Star Trek Review

I had only just gotten out of my seat, not even to the aisle, before I already wanted to see the sequel.

This evening, my dormmates and I went to a late 11:00 showing of “Star Trek.” Having watched the trailers, I got the gist of the movie. We were going to rewind all the way to young Kirk and Spock where they would fight some great Romulan threat. And as soon as the movie begins, you can see the massive Romulan ship as it destroys the Federation starship from where Mrs. Kirk escapes while giving birth. Having just seen “Wolverine” last week, I was in the mindset to immediately jump into the action, and it felt good to get the rush in a legitimate way. Sometimes, it’s good enough just for the action to look amazing. But it works out much better when it’s actually well done as well.

Watching the movie, it’s clear that it’s not your traditional Trek. Indeed, the cast including Sylar, Harold from “Harold & Kumar,” Hot Fuzz, the oracle from “Pirates of the Caribbean,” an assassin from “The Bourne Supremacy,” and some guy from “Princess Diaries 2” doesn’t sound like it’ll work. Obviously no one in the world can be Captain Kirk like William Shatner, yet it absolutely works better that Chris Pine doesn’t try. Instead of the vaguely cheesy style of classic Trek, he actually plays a believable character faithful to the cockiness and humor of Kirk, without the halting speech. Karl Urban does just as good a job pulling off a McCoy accent and maintaining his cantankerous nature. The best acting, however, came from Zachary Quinto as Spock, who’s inner conflict as half-human and half-Vulcan comes off in a truly believable way.

Another major tip-off that they weren’t going to stick to classic Trek aspects is the completely re-designed look of the ship and bridge. From the clips in the preview, you can see that the crew is no longer working on boxy, black-and-white displays, but actually have something that looks sharper than an iPhone. Even so, the general layout of the bridge remains the same with the captain’s chair in the middle, viewscreen straight ahead, and the crew in a circle around that. Combined with flawless special effects integration, and the visuals won’t disappoint.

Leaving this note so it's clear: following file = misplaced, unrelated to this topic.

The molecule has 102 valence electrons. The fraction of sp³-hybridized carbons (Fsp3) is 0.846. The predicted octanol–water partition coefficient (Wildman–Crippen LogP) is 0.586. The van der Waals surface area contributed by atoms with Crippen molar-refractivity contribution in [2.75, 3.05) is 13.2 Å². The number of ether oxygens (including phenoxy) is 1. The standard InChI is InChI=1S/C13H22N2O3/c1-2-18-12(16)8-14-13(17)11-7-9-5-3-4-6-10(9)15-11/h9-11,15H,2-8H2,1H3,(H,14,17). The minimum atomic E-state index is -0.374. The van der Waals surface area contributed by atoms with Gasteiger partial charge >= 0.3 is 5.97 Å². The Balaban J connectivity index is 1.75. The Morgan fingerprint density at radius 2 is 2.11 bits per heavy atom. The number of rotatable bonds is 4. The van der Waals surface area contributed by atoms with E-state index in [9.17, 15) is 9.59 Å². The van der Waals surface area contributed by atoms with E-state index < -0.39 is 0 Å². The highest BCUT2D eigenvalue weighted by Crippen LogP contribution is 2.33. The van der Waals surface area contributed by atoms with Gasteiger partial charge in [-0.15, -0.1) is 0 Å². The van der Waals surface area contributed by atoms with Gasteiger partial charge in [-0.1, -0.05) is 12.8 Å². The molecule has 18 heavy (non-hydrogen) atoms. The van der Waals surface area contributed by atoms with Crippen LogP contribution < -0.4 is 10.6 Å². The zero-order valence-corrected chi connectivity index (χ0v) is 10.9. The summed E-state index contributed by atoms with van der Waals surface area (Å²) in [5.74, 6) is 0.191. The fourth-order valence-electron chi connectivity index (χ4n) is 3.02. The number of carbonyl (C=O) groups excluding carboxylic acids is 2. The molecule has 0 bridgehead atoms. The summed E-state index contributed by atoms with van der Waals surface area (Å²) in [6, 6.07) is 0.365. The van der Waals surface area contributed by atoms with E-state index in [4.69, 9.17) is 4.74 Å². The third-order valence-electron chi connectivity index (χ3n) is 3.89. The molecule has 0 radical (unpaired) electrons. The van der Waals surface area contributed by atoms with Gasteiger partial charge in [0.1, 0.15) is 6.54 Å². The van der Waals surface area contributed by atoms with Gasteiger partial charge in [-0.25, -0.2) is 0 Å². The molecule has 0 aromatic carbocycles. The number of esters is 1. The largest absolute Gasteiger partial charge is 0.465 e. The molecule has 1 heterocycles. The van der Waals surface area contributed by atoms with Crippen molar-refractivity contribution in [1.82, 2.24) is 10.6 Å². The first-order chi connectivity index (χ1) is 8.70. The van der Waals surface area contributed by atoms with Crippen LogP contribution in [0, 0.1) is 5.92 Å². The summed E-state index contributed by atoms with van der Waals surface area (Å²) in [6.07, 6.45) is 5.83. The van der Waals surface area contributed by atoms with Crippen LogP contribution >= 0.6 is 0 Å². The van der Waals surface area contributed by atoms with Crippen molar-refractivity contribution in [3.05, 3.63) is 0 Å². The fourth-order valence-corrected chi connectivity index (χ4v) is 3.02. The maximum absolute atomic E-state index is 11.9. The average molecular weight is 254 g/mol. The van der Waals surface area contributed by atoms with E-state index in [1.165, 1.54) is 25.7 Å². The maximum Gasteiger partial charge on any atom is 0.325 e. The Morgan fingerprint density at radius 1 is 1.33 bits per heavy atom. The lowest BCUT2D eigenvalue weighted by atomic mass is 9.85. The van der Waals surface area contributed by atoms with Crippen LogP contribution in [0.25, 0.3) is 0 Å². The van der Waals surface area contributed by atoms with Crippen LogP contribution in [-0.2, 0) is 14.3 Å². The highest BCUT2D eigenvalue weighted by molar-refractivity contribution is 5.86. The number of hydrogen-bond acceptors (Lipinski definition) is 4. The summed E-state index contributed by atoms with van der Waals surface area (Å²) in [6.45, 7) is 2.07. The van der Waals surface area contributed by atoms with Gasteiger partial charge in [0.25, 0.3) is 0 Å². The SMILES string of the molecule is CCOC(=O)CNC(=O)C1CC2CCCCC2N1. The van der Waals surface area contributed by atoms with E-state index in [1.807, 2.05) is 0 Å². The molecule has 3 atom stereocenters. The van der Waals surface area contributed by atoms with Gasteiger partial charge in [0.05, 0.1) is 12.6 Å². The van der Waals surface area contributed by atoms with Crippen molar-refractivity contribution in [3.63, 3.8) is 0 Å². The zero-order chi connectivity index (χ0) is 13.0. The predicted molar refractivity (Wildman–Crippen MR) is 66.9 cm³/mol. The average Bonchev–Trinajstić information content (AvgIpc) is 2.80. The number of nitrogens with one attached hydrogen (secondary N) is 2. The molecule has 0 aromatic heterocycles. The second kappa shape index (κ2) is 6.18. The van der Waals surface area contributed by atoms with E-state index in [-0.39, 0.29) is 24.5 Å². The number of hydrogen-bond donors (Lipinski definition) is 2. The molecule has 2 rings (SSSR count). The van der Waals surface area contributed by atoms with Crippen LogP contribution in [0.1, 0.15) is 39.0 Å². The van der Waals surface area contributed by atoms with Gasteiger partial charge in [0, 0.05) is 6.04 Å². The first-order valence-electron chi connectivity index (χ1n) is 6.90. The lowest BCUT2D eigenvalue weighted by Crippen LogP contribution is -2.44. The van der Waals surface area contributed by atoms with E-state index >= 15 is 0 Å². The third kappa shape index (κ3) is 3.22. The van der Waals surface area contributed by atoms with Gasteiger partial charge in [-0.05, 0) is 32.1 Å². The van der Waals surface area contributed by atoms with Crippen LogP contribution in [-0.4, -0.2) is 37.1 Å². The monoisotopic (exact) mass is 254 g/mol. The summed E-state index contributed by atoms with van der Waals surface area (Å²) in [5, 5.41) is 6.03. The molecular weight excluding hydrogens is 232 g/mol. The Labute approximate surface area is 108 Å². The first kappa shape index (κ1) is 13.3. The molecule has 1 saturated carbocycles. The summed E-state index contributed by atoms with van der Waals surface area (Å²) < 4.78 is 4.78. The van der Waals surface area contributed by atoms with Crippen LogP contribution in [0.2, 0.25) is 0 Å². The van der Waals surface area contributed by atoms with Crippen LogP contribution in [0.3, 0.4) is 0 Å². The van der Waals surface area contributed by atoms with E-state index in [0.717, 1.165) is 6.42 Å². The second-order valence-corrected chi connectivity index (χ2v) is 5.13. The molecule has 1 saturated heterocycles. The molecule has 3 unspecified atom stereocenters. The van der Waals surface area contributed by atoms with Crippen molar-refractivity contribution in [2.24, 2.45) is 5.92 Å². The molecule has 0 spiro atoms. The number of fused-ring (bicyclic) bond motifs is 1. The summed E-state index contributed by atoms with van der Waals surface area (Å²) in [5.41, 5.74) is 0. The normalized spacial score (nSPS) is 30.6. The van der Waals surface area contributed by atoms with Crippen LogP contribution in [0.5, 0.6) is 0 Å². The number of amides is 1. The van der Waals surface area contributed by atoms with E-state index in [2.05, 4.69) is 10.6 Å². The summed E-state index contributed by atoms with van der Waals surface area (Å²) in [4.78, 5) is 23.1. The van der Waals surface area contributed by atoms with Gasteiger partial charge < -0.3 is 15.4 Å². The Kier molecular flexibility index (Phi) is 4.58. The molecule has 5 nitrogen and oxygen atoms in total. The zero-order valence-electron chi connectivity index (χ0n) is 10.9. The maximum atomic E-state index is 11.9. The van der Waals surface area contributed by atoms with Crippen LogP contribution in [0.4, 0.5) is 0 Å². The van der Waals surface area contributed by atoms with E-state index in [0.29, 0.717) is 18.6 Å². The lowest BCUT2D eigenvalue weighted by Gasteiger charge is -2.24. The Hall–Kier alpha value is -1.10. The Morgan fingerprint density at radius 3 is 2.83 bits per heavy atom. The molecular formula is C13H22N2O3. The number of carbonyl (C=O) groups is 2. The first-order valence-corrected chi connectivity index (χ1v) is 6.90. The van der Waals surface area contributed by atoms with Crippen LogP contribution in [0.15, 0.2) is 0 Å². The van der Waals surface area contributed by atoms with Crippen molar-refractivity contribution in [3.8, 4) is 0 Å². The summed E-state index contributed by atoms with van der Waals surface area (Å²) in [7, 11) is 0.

More importantly, I think the movie works because of how it decides to maintain the Star Trek feel. It would’ve been very easy for the producers to just re-hash Star Trek in all its glory one more time. Find the old props and throw them in. Keep the transporter effect. Use the same costumes. Tell the same jokes in the same ways. But instead, they amazingly tastefully discarded just about anything unnecessary from Star Trek and kept only the spirit to appease the trekkies.

So the pace of the movie is remarkably unlike that of any Star Trek to date. It’s hip, it’s sexy, it’s dramatic, it takes itself seriously. Not to say it doesn’t stick to a couple good laughs for old time’s sake. But when Scotty yells, “I’m giving her all she’s got!”, he actually means it. The token gestures to classic Trek lines might or might not be familiar to you, though if not, I’d bet that the only reason why’d you know is the trekkie snickering in the corner at a seemingly random time.

The verdict is that this movie is fantastic. Screw the fact that it’s Star Trek; it’s a damn good movie on its own merits. Argue whether the Star Trek universe actually has the merit to pull something like this off; I don’t care. It’ll run the full gamut of amazement, humor, action, and empathy that you want a movie to make you feel. My vote’s in; cross-referenced with my “favorite movies” on Facebook, it’s the best movie I’ve seen

And I’m so glad for it, because for the first time in human history, it’s cool to be a trekkie.

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